Lebanon’s public debt default | New Europe
The nature and causes of sovereign debt differ from country to country. Yet the popular or contrived narrative of debt usually obscures its true origin or cause.
In the case of Lebanon, currently facing a financial and economic crisis classified by the World Bank as possibly among the The first three most serious global crises since the mid-nineteenth century, one of the key lessons from the Greek experience is the importance of understanding the cause. The truth about how and why Lebanon reached the current debt crisis, including its suspension of payment of a $ 1.2 billion Eurobond in March 2020, must precede any step towards recovery and restructuring under current solvency conditions.
A look at the Greek experience
At the time of Greece’s sovereign debt crisis, the popular narrative was that successive Greek governments had increased the public sector and overstretched their finances. This further reinforces the popular myth that the people of southern Europe are lazy, take long naps, aspire to become public servants and that their governments are corrupt. Despite this, an independent parliamentary commission created in 2015 refuted this account.
The vast committee results clearly showed that the Greek public sector was the least spending among its 27 counterparts in the European Union (apart from defense spending). In fact, until the onset of the global financial crisis in 2008, Greece’s debt-to-GDP ratio was one of the lowest in Europe and certainly sustainable. So why did he shoot through the roof the following year? Indeed, the Greek banks had accumulated a private debt (in the form of loans) to the tune of approximately 100 billion euros.
At the time, Greek banks had been largely bought out by French and German banks, and as a result, the private (and now unsustainable) debt of Greek banks was on the verge of becoming a Franco-German problem. Instead, the then Prime Minister of Greece was “convinced” to nationalize Greek banks and thus turn purely private debt into public debt. In doing so, it was now the Greek taxpayer who was in debt and the resulting austerity, while Greek banks were restructured (effectively refinanced) and France and Germany were relieved.
As a result of this incredible nationalization, which is irrational both financially and politically, Greece’s debt-to-GDP ratio has skyrocketed and its creditworthiness has shrunk to the depths of the Aegean Sea. He now had newly discovered debt of 100 billion euros, no access to financial markets and the prospect of high borrowing rates. Even so, these facts were buried under popular narrative and the committee was discredited even in Greece.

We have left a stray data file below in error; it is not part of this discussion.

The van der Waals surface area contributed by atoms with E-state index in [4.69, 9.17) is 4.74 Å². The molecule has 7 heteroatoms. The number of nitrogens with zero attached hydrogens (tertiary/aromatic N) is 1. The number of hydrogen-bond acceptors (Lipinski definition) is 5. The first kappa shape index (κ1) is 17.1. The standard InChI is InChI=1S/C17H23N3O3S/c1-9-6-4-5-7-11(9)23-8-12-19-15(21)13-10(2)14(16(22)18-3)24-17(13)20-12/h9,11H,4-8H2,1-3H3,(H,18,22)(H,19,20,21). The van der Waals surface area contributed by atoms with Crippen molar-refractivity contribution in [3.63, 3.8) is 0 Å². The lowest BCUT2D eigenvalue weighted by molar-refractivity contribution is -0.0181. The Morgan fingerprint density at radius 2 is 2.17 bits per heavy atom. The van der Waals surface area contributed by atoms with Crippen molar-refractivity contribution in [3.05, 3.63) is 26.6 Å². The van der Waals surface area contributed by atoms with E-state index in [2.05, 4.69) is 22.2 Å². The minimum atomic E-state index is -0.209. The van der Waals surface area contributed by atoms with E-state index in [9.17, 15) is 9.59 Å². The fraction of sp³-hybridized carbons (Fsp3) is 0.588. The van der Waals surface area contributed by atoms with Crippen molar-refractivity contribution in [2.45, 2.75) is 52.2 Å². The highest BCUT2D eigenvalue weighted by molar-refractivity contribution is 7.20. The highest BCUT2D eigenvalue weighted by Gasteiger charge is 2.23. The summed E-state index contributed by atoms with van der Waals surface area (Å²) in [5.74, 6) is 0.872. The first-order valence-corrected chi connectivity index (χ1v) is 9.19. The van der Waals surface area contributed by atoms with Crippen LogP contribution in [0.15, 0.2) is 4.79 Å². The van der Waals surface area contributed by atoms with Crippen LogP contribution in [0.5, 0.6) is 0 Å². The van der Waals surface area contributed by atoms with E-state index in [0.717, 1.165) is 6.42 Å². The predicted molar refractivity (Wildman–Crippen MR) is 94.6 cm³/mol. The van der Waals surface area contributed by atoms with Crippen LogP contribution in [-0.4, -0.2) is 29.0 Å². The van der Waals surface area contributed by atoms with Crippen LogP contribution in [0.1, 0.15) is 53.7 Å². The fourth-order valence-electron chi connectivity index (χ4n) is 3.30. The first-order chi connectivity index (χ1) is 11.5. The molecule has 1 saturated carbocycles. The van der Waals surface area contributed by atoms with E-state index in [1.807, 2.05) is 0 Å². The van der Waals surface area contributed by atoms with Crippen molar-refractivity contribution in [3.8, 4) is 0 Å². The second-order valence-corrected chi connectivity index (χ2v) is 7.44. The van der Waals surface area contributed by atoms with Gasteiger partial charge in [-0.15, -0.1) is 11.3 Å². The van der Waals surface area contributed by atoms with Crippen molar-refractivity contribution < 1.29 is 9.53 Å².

Public debt in Lebanon
At the time of the default in March 2020, Lebanon public debt had reached more than $ 90 billion, or about 170% of its gross domestic product, with nearly 37% of the debt in foreign currency.
To fully understand Lebanon’s debt crisis, it is not enough to simply look at the corrective measures suggested by the International Monetary Fund. The origins of a country’s debt are much more important because they tell us how the debt was accumulated and by whom. The people of a country whose debt was totally or partially illegal and illegitimate can choose to repudiate that debt or to hold responsible people and institutions to account.
Therefore, Lebanon needs an independent committee on the truth of its debt. It is an obligation of the State. Since such a committee does not exist, I can only speculate on the origins of the Lebanese public debt.
According to the Debt Abolition Committee (CADTM), two main reasons are advanced. First, Lebanese commercial banks are allowed to speculate (with hard currencies sent by the foreign diaspora) on sovereign debt securities denominated in Lebanese pounds at interest rates much higher than those granted by the Lebanese Central Bank. These high rates on government bonds and bank deposits severely restrict capital investment in the productive economy. Not surprisingly, Lebanon imports 80% of its food. The second reason is corruption through existing financial channels. CADTM reports that from 2005 to 2014, the richest 1% of the Lebanese population captured 23% of income and 40% of total personal assets, while the poorest 50% had to share half of the income of the 1 % the most rich. It further confirms that key political decisions have to do with the broader power structure in the country.
It should also be noted that the burden of debt restructuring is very regressive, penalizing small depositors, the majority of the working population and small businesses.
If someone looks only at Lebanon’s default and its restructuring process, we are missing the real picture, and the rights of the Lebanese people, which is an integral part of fiscal self-determination. People have the right to be free from all kinds of illegal, illegitimate and odious debt, even if they are incurred under the banner of the state.
No restructuring process should begin until the truth about the debt is known. No sane person would mortgage their house just because a bank told the owner they had a debt they didn’t know about. The owner would first inquire about this debt and if he found that it had been contracted wrongly or unfairly, he would refuse to pay it. It is the least that the Lebanese people can demand.